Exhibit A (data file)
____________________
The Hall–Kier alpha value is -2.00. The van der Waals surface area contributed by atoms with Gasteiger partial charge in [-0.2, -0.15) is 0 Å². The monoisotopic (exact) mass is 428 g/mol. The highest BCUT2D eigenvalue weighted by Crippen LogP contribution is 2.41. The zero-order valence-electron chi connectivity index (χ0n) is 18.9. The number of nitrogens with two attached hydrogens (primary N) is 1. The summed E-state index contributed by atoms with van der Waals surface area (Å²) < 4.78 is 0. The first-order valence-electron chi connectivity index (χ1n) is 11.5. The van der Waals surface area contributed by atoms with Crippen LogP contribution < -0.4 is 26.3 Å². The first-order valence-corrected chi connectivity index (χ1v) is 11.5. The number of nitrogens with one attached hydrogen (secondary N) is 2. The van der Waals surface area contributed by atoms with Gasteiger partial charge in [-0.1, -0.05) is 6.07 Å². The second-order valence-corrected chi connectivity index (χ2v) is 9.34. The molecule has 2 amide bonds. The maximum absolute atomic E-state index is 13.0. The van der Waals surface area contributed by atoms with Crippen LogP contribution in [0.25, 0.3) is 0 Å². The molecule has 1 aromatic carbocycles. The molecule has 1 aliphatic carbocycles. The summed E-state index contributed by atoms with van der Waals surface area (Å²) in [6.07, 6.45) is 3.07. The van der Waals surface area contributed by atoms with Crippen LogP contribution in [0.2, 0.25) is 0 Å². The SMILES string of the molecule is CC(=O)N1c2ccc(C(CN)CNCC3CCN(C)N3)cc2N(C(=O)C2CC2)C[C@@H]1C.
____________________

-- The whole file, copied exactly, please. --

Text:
The Hall–Kier alpha value is -2.00. The van der Waals surface area contributed by atoms with Gasteiger partial charge in [-0.2, -0.15) is 0 Å². The monoisotopic (exact) mass is 428 g/mol. The highest BCUT2D eigenvalue weighted by Crippen LogP contribution is 2.41. The zero-order valence-electron chi connectivity index (χ0n) is 18.9. The number of nitrogens with two attached hydrogens (primary N) is 1. The summed E-state index contributed by atoms with van der Waals surface area (Å²) < 4.78 is 0. The first-order valence-electron chi connectivity index (χ1n) is 11.5. The van der Waals surface area contributed by atoms with Crippen LogP contribution < -0.4 is 26.3 Å². The first-order valence-corrected chi connectivity index (χ1v) is 11.5. The number of nitrogens with one attached hydrogen (secondary N) is 2. The van der Waals surface area contributed by atoms with Gasteiger partial charge in [-0.1, -0.05) is 6.07 Å². The second-order valence-corrected chi connectivity index (χ2v) is 9.34. The molecule has 2 amide bonds. The maximum absolute atomic E-state index is 13.0. The van der Waals surface area contributed by atoms with Crippen LogP contribution in [0.25, 0.3) is 0 Å². The molecule has 1 aromatic carbocycles. The molecule has 1 aliphatic carbocycles. The summed E-state index contributed by atoms with van der Waals surface area (Å²) in [6.07, 6.45) is 3.07. The van der Waals surface area contributed by atoms with Crippen LogP contribution in [0.2, 0.25) is 0 Å². The SMILES string of the molecule is CC(=O)N1c2ccc(C(CN)CNCC3CCN(C)N3)cc2N(C(=O)C2CC2)C[C@@H]1C.